at the club. As radio got involved and everything became monumentally
commercial, the scene changed. One of those things that changed for the
better was we started to really have concrete, good clubs with cats
like Cut, Dusk, Miles could come and play a more
roots-orientated Hip Hop. A lot of music that was sampled would be
played. A lot of the hard Funk would be played. It was more of an
expansive view of listening to Hip Hop. It was the first generation of
clubs to do that. As you see in the video, it’s not a jiggy spot; it’s
pretty run down. Every week, there’s Madlib, there’s Cut, whoever was in town would be there.

What Dusk brought to it was he was the figurehead of it. He
was the one that would always be on the mic. He was the one who’d tell
you it was time for last call. He was always the one who was bigging up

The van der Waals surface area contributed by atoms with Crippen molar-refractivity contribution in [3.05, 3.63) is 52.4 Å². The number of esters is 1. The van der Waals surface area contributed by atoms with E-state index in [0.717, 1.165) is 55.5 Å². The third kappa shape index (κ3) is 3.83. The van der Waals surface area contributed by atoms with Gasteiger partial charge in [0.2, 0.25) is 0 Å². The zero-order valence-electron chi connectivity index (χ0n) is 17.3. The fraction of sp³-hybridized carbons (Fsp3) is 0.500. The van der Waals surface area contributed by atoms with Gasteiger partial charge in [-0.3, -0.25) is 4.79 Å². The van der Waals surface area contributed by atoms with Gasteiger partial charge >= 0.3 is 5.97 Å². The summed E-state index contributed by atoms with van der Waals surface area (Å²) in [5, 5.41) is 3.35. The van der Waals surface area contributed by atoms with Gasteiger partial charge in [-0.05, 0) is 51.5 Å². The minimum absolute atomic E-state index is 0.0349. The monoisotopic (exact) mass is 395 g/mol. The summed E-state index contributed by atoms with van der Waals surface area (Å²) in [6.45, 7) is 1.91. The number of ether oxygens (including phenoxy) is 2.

who was walking in. As you can see in the packaging, he had all his
catch-phrasing. He was the consumate host and a damn good deejay as
well. Miles, on the other side, was with The Breakestra. The Breakestra was like the house band. It was like The Good Life [click to read] before it.

DX: The sound on the DVD is so good. You said you didn’t have sound…

B+: Well, it’s the sound from those little Sony PC-100‘s, man. We helped it a little bit, but that’s pretty much how we got. When we did Brasilintime, we mixed it on 48 tracks. This, we really only had two, from two little condenser mics on the [camera].

DX: You said how debated that first battle on here, Cut Chemist vs.
Madlib was. Their techniques are so different. These are both friends
of yours, but who do you think won?

B+: At the time, I thought Cut
got it. Not because the music he played was better, but because he
pulled the old deejay battling trick of dissing homeboy in the last
round where he doesn’t really have a chance to come back at you.
Stratetically, as far as the performance, I think Cut took it.